Steve was 61-years-old and had slightly elevated hemoglobin A1C. It didn’t mean diabetes though the chronic condition could be imminent if he didn’t make changes in his activities.
Ron was 52-years-old and had an elevated red blood cell count. It was likely a reaction to smoking and sleep apnea from obesity. He was also developing a chronic cough from early lung disease. A couple of months earlier, he received his second cardiac stent. He was advised that his chance to survive past 60 years old was not great without changes to his activities.
Dr. James Salwitz describes the resulting changes in activities made by Steve and Ron as a result of their prognosis discussions. Steve lost 15 pounds after giving up candy, dessert and soda while exercising for sixty minutes, five or six times a week. Steve’s hemoglobin dropped to a normal level. Ron refused the many smoking and exercise intervention options Dr. Salwitz recommended. Ron continued to smoke a pack a day and gained 7 pounds.
Ron’s refusal to change his behaviors in the face of an early death is not unusual. A study of US cancer survivors showed they are not more likely to engage healthy behaviors than the general population. Researchers found that 19.8% of women cancer survivors smoked, compared with 15.8% percent of women without cancer. They discovered 83% of cancer survivors didn’t meet the recommended fruit and vegetable guidelines.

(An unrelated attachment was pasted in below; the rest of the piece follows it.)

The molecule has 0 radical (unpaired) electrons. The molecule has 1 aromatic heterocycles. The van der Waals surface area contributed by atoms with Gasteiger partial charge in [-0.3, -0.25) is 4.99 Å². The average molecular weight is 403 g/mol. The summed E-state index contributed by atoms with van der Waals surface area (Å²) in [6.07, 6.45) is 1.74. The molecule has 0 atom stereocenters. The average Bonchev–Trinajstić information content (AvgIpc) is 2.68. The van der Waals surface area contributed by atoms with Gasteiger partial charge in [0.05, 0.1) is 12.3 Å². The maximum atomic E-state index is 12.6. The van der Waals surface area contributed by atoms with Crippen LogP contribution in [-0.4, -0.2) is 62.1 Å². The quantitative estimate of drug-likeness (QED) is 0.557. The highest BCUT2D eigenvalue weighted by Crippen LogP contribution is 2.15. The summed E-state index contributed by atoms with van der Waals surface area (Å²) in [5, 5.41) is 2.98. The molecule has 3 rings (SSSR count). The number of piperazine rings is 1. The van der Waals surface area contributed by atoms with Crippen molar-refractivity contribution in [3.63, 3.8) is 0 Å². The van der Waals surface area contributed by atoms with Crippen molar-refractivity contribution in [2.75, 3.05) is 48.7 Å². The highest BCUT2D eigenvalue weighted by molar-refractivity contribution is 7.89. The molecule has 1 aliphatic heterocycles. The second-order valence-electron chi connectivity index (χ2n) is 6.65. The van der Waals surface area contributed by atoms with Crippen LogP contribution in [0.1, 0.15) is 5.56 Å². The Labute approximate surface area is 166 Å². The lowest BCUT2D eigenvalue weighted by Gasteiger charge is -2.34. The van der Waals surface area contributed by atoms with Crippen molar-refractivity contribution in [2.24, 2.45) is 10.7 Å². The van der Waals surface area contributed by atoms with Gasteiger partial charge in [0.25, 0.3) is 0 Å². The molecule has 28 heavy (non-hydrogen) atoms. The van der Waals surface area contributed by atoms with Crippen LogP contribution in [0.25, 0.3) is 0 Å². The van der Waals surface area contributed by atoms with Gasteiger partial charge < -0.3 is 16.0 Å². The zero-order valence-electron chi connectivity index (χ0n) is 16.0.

Studies show that as much as 50% of the determinants of health outcomes are related to human behavior. Yet few research dollars flow to how to get people like Ron and cancer survivors to change their behaviors. We need to improve our ability to change human behaviors in the face of likely chronic conditions or fatal consequences. Just 2.7% of the people in the United States are living a healthy lifestyle defined by achieving minimum levels of physical activity, nutrition, body fat and not smoking. More than 70% of U.S. adults report at least one of the following unhealthy behaviors: smoking, excessive drinking, insufficient sleep, physical inactivity or obesity.
The political discourse on health insurance overshadows the need to understand how we can more effectively manage health. The following are eight everyday activities that impact health and healthcare outcomes. They don’t include patient activation activities (taking prescription medications, health screening, vaccinations, improving health literacy) or resilience activities (managing stress and change) that also have an significant impact on health and healthcare outcomes.
1. Alcohol Use – An estimated 32% of people in the U.S. had a minimum of one heavy drinking day in the last year.
17 million people are experiencing alcohol dependence or abuse. The top 10% of U.S drinkers consume, on average, 74 alcoholic drinks per week.
2. Falls – this is a significant risk for people over 65 years old and people that are taking 4 or more medications. The national rate of deaths after falls among people 65 and over increased by more than 35 percent between 2005 and 2014. Over 700,000 patients a year are hospitalized because of a fall injury, most often because of a head injury or hip fracture.